President Obama highlighted one primary problem in his annual State of the Union address Tuesday night.
He identified economic inequality as "the defining issue of our time."
"No challenge is more urgent. No debate is more important," the President stated. "We can either settle for a country where a shrinking number of people do really well, while a growing number of Americans barely get by. Or we can restore an economy where everyone gets a fair shot, everyone does their fair share, and everyone plays by the same set of rules. What’s at stake are not Democratic values or Republican values, but American values. We have to reclaim them."
Obama also reiterated his call for the "Buffett Rule," pointing out that billionaires should be taxed at higher rates by pointing out that Warren Buffett's secretary pays a higher effective rate than he does. Meantime, he pointed to the the still-steady lineup at the unemployment office, the need for quality teachers and returning military members who need support, among other issues.
"Do we want to keep these tax cuts for the wealthiest Americans?" he asked. "Or do we want to keep our investments in everything else, like education and medical research; a strong military and care for our veterans? Because if we're serious about paying down our debt, we can't do both."
As proven before, when Americans turn ideas into action, they can help solve problems in their own communities. Check out our suggestions for taking action to address the most pressing issues raised in last night's State of the Union.
Economic and job woes have pushed many formerly middle class families into a bracket the government defines as poor. In places such as Mississippi, with the nation's highest poverty rate of 22.4 percent, families continue to lean on nonprofits. And with a 1 in 6 hunger rate, resources such as food pantries face an unprecedented demand. "We are seeing many more seniors, but we're also seeing many more families with children," Doreen Wohl, executive director of New York's West Side Campaign Against Hunger, told the Huffington Post. "People are coming as a last resort. They've exhausted all other resources." Take action by volunteering at a local food bank or donating to support families in your community. Find opportunities at Feeding America or Meals on Wheels.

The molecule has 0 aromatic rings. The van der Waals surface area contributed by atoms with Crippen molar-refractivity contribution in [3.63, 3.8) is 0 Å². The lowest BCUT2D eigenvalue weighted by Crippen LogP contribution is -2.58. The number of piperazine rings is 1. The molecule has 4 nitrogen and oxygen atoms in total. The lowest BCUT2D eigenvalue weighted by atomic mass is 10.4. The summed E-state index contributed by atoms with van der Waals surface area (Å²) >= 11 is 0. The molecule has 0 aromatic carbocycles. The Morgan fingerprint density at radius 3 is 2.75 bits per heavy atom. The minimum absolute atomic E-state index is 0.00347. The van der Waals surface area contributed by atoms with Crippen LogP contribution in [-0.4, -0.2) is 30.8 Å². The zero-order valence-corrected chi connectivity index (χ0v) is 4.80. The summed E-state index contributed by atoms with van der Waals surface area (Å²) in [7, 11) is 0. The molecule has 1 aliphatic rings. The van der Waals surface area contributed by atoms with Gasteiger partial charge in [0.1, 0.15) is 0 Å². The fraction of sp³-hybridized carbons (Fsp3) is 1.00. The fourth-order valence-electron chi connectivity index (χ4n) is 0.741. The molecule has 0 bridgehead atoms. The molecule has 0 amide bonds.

For the first time in nine years, there are no troops fighting in Iraq, which means more attention than ever needs to be paid to the organizations that address the issues these men and women face when they return home. When it comes to bringing down the 13.1 percent veteran unemployment rate, Hire Heroes USA connects its clients with job-search and placement resources. For those living with visible and invisible wounds, such as post-traumatic stress disorder and traumatic brain injuries, the Disabled Veterans National Foundation provides wounded veterans with the services they need to heal and transition back into society.
While owning a home is the foundation of the American dream, that's a challenging priority to fulfill when nearly half of all Americans have hit poverty or low-income levels. Despite such record-breaking figures, Habitat for Humanity continues to perpetuate its belief that "every man, woman and child should have a decent, safe and affordable place to live," by building homes for those in need in the U.S. and worldwide.
If you're fortunate enough to be gainfully employed, give back to your community by sharing your talents through pro-bono and skill-based service. A number of nonprofits need volunteers to help grease their gears. Donate your web design skills to a crisis center or your legal knowledge to a social service organization. Take action by checking out sites such as Catchafire or A Billion + Change, which match professional skills with nonprofits that need help addressing issues in underserved communities nationwide.